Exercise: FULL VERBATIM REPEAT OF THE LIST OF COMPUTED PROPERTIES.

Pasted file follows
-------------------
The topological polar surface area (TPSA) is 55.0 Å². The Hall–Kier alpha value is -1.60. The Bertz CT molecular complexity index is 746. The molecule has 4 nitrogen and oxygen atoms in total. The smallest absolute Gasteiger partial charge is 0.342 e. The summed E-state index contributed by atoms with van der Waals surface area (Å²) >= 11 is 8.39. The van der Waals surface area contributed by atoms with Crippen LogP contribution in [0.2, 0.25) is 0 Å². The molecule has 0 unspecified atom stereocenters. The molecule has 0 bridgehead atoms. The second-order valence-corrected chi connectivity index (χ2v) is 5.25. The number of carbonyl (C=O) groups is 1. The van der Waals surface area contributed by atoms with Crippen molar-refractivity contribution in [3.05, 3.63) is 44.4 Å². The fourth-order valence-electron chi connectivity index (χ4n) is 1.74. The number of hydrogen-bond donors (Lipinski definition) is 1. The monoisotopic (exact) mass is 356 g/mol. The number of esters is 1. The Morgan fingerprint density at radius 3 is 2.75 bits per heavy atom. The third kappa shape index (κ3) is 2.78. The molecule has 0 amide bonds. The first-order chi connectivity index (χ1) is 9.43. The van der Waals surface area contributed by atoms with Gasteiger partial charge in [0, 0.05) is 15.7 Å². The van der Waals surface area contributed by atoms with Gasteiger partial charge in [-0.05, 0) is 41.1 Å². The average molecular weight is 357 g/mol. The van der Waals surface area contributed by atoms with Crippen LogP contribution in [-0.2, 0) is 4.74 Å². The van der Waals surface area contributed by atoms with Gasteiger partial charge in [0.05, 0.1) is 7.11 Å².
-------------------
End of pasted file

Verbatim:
The topological polar surface area (TPSA) is 55.0 Å². The Hall–Kier alpha value is -1.60. The Bertz CT molecular complexity index is 746. The molecule has 4 nitrogen and oxygen atoms in total. The smallest absolute Gasteiger partial charge is 0.342 e. The summed E-state index contributed by atoms with van der Waals surface area (Å²) >= 11 is 8.39. The van der Waals surface area contributed by atoms with Crippen LogP contribution in [0.2, 0.25) is 0 Å². The molecule has 0 unspecified atom stereocenters. The molecule has 0 bridgehead atoms. The second-order valence-corrected chi connectivity index (χ2v) is 5.25. The number of carbonyl (C=O) groups is 1. The van der Waals surface area contributed by atoms with Crippen molar-refractivity contribution in [3.05, 3.63) is 44.4 Å². The fourth-order valence-electron chi connectivity index (χ4n) is 1.74. The number of hydrogen-bond donors (Lipinski definition) is 1. The monoisotopic (exact) mass is 356 g/mol. The number of esters is 1. The Morgan fingerprint density at radius 3 is 2.75 bits per heavy atom. The third kappa shape index (κ3) is 2.78. The molecule has 0 amide bonds. The first-order chi connectivity index (χ1) is 9.43. The van der Waals surface area contributed by atoms with Gasteiger partial charge in [0, 0.05) is 15.7 Å². The van der Waals surface area contributed by atoms with Gasteiger partial charge in [-0.05, 0) is 41.1 Å². The average molecular weight is 357 g/mol. The van der Waals surface area contributed by atoms with Crippen LogP contribution in [-0.2, 0) is 4.74 Å². The van der Waals surface area contributed by atoms with Gasteiger partial charge in [0.05, 0.1) is 7.11 Å².